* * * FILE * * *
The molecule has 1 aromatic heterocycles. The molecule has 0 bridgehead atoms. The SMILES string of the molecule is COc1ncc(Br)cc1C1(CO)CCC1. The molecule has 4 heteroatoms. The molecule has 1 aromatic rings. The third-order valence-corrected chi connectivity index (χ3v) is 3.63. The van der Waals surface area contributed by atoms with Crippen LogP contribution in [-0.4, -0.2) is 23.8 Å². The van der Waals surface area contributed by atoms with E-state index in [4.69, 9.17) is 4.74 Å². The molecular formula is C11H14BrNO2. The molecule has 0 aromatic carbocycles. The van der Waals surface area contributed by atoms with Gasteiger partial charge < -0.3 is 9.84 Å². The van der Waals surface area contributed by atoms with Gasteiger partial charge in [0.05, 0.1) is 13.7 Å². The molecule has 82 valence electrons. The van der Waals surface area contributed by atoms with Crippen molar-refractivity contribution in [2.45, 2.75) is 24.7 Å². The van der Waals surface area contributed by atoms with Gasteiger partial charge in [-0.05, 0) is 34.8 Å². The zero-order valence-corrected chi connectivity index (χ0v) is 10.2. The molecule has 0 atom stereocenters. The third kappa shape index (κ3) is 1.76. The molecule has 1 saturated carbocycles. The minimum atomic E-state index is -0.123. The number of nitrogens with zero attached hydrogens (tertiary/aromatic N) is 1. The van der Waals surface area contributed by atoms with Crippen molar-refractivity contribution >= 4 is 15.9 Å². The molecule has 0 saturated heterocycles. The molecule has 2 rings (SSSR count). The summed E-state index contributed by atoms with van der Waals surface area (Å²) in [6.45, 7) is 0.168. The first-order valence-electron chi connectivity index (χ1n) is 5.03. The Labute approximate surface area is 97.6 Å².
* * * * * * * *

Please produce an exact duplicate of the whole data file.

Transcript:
The molecule has 1 aromatic heterocycles. The molecule has 0 bridgehead atoms. The SMILES string of the molecule is COc1ncc(Br)cc1C1(CO)CCC1. The molecule has 4 heteroatoms. The molecule has 1 aromatic rings. The third-order valence-corrected chi connectivity index (χ3v) is 3.63. The van der Waals surface area contributed by atoms with Crippen LogP contribution in [-0.4, -0.2) is 23.8 Å². The van der Waals surface area contributed by atoms with E-state index in [4.69, 9.17) is 4.74 Å². The molecular formula is C11H14BrNO2. The molecule has 0 aromatic carbocycles. The van der Waals surface area contributed by atoms with Gasteiger partial charge < -0.3 is 9.84 Å². The van der Waals surface area contributed by atoms with Gasteiger partial charge in [0.05, 0.1) is 13.7 Å². The molecule has 82 valence electrons. The van der Waals surface area contributed by atoms with Crippen molar-refractivity contribution in [2.45, 2.75) is 24.7 Å². The van der Waals surface area contributed by atoms with Gasteiger partial charge in [-0.05, 0) is 34.8 Å². The zero-order valence-corrected chi connectivity index (χ0v) is 10.2. The molecule has 0 atom stereocenters. The third kappa shape index (κ3) is 1.76. The molecule has 1 saturated carbocycles. The minimum atomic E-state index is -0.123. The number of nitrogens with zero attached hydrogens (tertiary/aromatic N) is 1. The van der Waals surface area contributed by atoms with Crippen molar-refractivity contribution >= 4 is 15.9 Å². The molecule has 0 saturated heterocycles. The molecule has 2 rings (SSSR count). The summed E-state index contributed by atoms with van der Waals surface area (Å²) in [6.45, 7) is 0.168. The first-order valence-electron chi connectivity index (χ1n) is 5.03. The Labute approximate surface area is 97.6 Å².